Also illustrating some of Amazonʼs difficulties is Monica Chang, a frequent user of Taobao from the northeastern city of Dalian. She says she wishes she had more online shopping choices “because different places have more services, such as express delivery, global sales and customer service rights.” However, when asked about Amazon, she simply responded that it was unpopular in China.
A Common Fate
Amazonʼs difficulties in China are not unique. Experts say the company faces challenges common to most foreign technology companies operating in China—the difficulties of localization, regulatory issues and fiercely competitive Chinese rivals.
Success stories of Western companies abound in many product segments, from automobiles and smartphones to high-end luxury goods—but e-commerce is a notable exception, says Ren of Boston University. “Apple, GE, Motorola, they all have made a lot of money [in China]. But other titans of the US economy—Amazon, eBay, Google—they all kind of failed.”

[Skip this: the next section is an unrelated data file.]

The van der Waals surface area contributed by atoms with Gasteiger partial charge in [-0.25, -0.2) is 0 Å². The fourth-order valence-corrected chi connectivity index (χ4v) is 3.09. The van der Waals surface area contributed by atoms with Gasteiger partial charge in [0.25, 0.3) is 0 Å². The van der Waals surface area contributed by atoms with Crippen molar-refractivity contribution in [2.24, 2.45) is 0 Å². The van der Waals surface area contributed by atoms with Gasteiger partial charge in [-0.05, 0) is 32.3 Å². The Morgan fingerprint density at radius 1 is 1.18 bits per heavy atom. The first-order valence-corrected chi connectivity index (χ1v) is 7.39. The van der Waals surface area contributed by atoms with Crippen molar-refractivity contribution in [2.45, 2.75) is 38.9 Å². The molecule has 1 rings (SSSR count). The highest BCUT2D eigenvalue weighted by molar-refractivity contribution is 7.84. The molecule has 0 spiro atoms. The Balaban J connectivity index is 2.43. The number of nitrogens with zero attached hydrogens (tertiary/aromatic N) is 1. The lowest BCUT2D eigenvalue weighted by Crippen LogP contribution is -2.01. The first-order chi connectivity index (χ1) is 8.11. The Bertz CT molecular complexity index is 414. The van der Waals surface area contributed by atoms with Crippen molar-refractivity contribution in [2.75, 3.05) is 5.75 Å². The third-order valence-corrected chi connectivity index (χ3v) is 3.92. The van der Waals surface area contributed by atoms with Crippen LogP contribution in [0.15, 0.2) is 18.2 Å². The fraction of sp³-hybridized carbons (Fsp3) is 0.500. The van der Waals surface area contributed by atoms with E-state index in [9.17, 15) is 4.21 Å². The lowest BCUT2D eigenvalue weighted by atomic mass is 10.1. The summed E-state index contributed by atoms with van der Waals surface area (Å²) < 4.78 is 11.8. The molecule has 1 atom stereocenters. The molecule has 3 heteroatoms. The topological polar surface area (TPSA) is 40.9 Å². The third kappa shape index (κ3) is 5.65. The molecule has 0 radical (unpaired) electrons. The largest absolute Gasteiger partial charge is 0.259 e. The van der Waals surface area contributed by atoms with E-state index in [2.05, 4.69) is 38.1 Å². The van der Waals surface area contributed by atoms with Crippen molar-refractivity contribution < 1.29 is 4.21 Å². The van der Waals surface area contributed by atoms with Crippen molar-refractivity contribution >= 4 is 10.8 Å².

Ren says there are a few main factors behind this. “The first is that they didnʼt understand truly the characteristics of the market they are entering. Thatʼs the main lesson … Second, internally, they donʼt have a really good leader in terms of management and understanding the market and getting the right people to do the right thing, and making quick decisions to compete with local competitors.”
eBay, in particular, is a notable case study of what not to do in China. The company entered China in 2002 by buying EachNet, then Chinaʼs largest C2C site, spending heavily in the process. But it soon found itself undermined by Taobao, which was launched the following year and was better suited to the Chinese market. By December 2006, eBay merged its China operations with internet portal Tom Online, effectively exiting the market.
Other US technology companies have not done much better: regulatory issues and tough local competition have hampered Googleʼs business, which now holds just 3% of the Chinese search engine market. Expedia, Groupon, Yahoo and Microsoft have also all failed to earn much revenue from China. Western sites like YouTube, Facebook and Twitter have been banned from China entirely.
Years of experience in technology and other markets do not necessarily give an online company an advantage in China in the same way that, for example, experience in manufacturing cars might.